I’m honored to be back in the Carolina’s and to be in the company of the heroic people and organizations you are honoring tonight. I am especially thrilled that Senator Kay Hagan is with us tonight. At the Human Rights Campaign we were proud and honored to endorse Kay Hagan in her run for the United States Senate – not only because she was running against Elizabeth Dole – although that was a very good reason, but because Kay Hagan embodies courage and fundamental fairness and a vision for America’s future that clearly includes us. I hope you’ll join me in thanking our dinner co-chairs and the entire committee for another fabulous event. I want to thank our incredibly generous Corporate Sponsors – in particular Bank of America and Wachovia. And I want to congratulate Denise Palm-Beck and our friends at Equality North Carolina as well. And I’m very glad to see that those of you who are gay have escaped with your homosexuality in tact. As you know, Focus on the Family’s Love Won Out Conference landed here recently. I hope you’ll join me in thanking the Charlotte Rainbow Action Network for Equality and Wayne Bessen of Truth Wins Out for bringing some reason to this band of snake oil salesmen and showing that no matter how hard you try, you’ll never pray away the gays. Two weeks ago, I got into a cab and said something I haven’t said in almost a decade. “Take me to the White House. And step on it!” I can’t tell you how happy that made me feel. Although I did wonder for a moment if the cab driver would actually take me. Like maybe he hadn’t gotten the memo yet that – you know – short, relatively fit people like me would be asking to go to the White House now. Well, I wish you could have been with me. To be welcomed, to see people you actually know and who actually like you, and to take a seat in the East Room of the White House as President Obama signed the first bill of his administration, the Lilly Ledbetter Pay Equity Act, was both thrilling and inspiring. He signed the bill with a number of pens so that the pioneering members of the women’s movement and the women who led the fight for its passage in Congress could each have one. Sitting there, listening to this new President talk about his vision of equality for women in the workplace instilled two very important thoughts in me. The first was that he is a deeply honorable man, a man who truly has the potential to transform this country and to take us to a place we never thought possible – both as a community and as a nation. But it was not lost on me that the first bill he chose to sign helped women. Because women, you see, don’t just make up more than fifty percent of the electorate in this country. They are, as a constituency group, enormously powerful. I know this, because remember, for more than a decade before coming to the Human Rights Campaign, I was one – not a woman, but a seemingly powerful leader of that constituency. So why am I telling you this? Because I think, in fact I know, that we will someday look back on this time and on this administration and know that we made more progress for gay, lesbian, bisexual and transgender Americans than at any other time in our history. But – and there’s a purposeful But here – it will NOT happen if we place ALL of our hopes and aspirations in the hands of one man, however decent and well meaning. No President or Congress is going to seize this moment of opportunity FOR us OR without us. WE need to be what we have the potential to be – an incredibly powerful and engaged constituency. And one, to whom, at long last, THEY must feel ACCOUNTABLE. Now I can hear your collective exhaustion from here. I mean, didn’t we just do all that work to put all these people in place to pass these bills and implement change? Yes, we did. But that was a long, hard, sometimes expensive first step in a long journey. And, unfortunately, there’s more to do. So yes, we have a new President and a new Congress who want to do right by us. But trust me, we will have to push them hard and hold their feet to the fire every single day. We made our disappointment abundantly clear when President Obama asked Rick Warren to take part in his Inaugural, but we also stood strongly with Eric Holder who will be the most pro-LGBT Attorney General in history. So what does the work look like in the year ahead? Because of your support, because you continue to stand with us, we will finally pass the inclusive Matthew Shepard Hate Crime Bill. You think that’s going to be easy? The last time we took this fight on, our opponents launched a campaign telling religious leaders they could be arrested for what they said from the pulpit. We met them at every turn, we unleashed our groundtroops, we answered their lies and distortions. And we won. And we’re ready to take that fight on again. And this time, the end of the line won’t be a veto threat from George Bush. President Obama will sign that bill proudly. And then, we will pass an Employment Non-Discrimination Bill that includes gay, lesbian, bisexual and transgender Americans. Why? Because even though we did not start this journey where we wanted to, we have spent the last year educating and inspiring members of Congress that a bill that protects our entire community is, ultimately the one that must land on this President’s desk. And thanks to you and your hard work, that will happen as well. And we will continue to invest in improving life for members of our community here in the Carolina’s. Whether its through HRC’s Corporate Project or our Health Care Equality Index or the heroic work of our Religion and Faith Program. We continue to look for settings where we can change the dynamic and experience for our gay, lesbian, bisexual and transgender brothers and sisters. So, at the Human Rights Campaign, where there are more opportunities than ever before to advance equality for our community, we’ll keep working hard for all of you. And the next time I jump in a cab and head to the White House for a bill signing, that set of pens the President gives away? Women got the first ones and deservedly so. But I’ve got my eyes on a full set of pens just for us. Presidential equality pens. The pens that finally deliver the hope and promise and change to hard working loving Americans who just happen to be gay, lesbian, bisexual and transgender Americans. Thanks to you, that day is close at hand. Thank you very much.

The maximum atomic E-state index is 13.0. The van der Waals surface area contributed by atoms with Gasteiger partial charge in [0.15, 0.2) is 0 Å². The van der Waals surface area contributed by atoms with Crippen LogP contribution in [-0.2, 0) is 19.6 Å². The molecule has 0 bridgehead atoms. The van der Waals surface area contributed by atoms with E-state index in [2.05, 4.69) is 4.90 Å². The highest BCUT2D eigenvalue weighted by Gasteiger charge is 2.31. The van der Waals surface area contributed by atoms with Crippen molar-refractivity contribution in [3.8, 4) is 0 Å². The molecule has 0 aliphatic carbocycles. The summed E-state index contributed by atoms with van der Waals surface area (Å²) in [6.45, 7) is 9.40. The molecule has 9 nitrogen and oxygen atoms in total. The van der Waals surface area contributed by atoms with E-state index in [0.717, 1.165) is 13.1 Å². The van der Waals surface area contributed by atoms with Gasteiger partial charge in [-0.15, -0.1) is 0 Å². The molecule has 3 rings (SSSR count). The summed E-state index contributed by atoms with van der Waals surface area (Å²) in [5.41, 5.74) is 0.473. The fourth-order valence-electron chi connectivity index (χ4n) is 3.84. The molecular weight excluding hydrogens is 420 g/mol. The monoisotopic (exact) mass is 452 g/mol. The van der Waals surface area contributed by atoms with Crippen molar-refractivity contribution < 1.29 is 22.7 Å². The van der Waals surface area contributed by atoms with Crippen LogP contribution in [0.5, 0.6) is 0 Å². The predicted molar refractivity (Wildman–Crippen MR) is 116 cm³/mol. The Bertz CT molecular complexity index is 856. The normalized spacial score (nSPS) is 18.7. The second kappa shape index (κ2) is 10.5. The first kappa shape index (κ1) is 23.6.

Issues: Coming Out
May 17, 2013
March 20, 2013
Issues: Federal Advocacy
May 17, 2013
May 18, 2013